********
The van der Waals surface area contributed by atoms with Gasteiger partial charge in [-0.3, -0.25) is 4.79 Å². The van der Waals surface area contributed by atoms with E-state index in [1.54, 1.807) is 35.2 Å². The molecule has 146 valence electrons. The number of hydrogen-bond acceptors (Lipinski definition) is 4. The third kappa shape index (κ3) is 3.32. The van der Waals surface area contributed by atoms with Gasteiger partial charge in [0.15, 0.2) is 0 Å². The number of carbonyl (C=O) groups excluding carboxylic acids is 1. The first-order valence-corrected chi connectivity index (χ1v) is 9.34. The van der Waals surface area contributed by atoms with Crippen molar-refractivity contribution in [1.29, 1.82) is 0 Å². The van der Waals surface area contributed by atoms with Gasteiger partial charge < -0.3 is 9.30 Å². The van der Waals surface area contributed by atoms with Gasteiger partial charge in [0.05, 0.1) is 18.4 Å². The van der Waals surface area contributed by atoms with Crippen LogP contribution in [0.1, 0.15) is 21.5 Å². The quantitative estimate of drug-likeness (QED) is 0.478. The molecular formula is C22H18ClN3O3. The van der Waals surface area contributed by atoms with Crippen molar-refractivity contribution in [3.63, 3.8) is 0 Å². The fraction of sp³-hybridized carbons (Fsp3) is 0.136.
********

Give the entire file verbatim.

The van der Waals surface area contributed by atoms with Gasteiger partial charge in [-0.3, -0.25) is 4.79 Å². The van der Waals surface area contributed by atoms with E-state index in [1.54, 1.807) is 35.2 Å². The molecule has 146 valence electrons. The number of hydrogen-bond acceptors (Lipinski definition) is 4. The third kappa shape index (κ3) is 3.32. The van der Waals surface area contributed by atoms with Gasteiger partial charge in [0.15, 0.2) is 0 Å². The number of carbonyl (C=O) groups excluding carboxylic acids is 1. The first-order valence-corrected chi connectivity index (χ1v) is 9.34. The van der Waals surface area contributed by atoms with Crippen molar-refractivity contribution in [1.29, 1.82) is 0 Å². The van der Waals surface area contributed by atoms with Gasteiger partial charge < -0.3 is 9.30 Å². The van der Waals surface area contributed by atoms with Gasteiger partial charge in [0.05, 0.1) is 18.4 Å². The van der Waals surface area contributed by atoms with Crippen LogP contribution in [0.1, 0.15) is 21.5 Å². The quantitative estimate of drug-likeness (QED) is 0.478. The molecular formula is C22H18ClN3O3. The van der Waals surface area contributed by atoms with Crippen molar-refractivity contribution in [3.63, 3.8) is 0 Å². The fraction of sp³-hybridized carbons (Fsp3) is 0.136.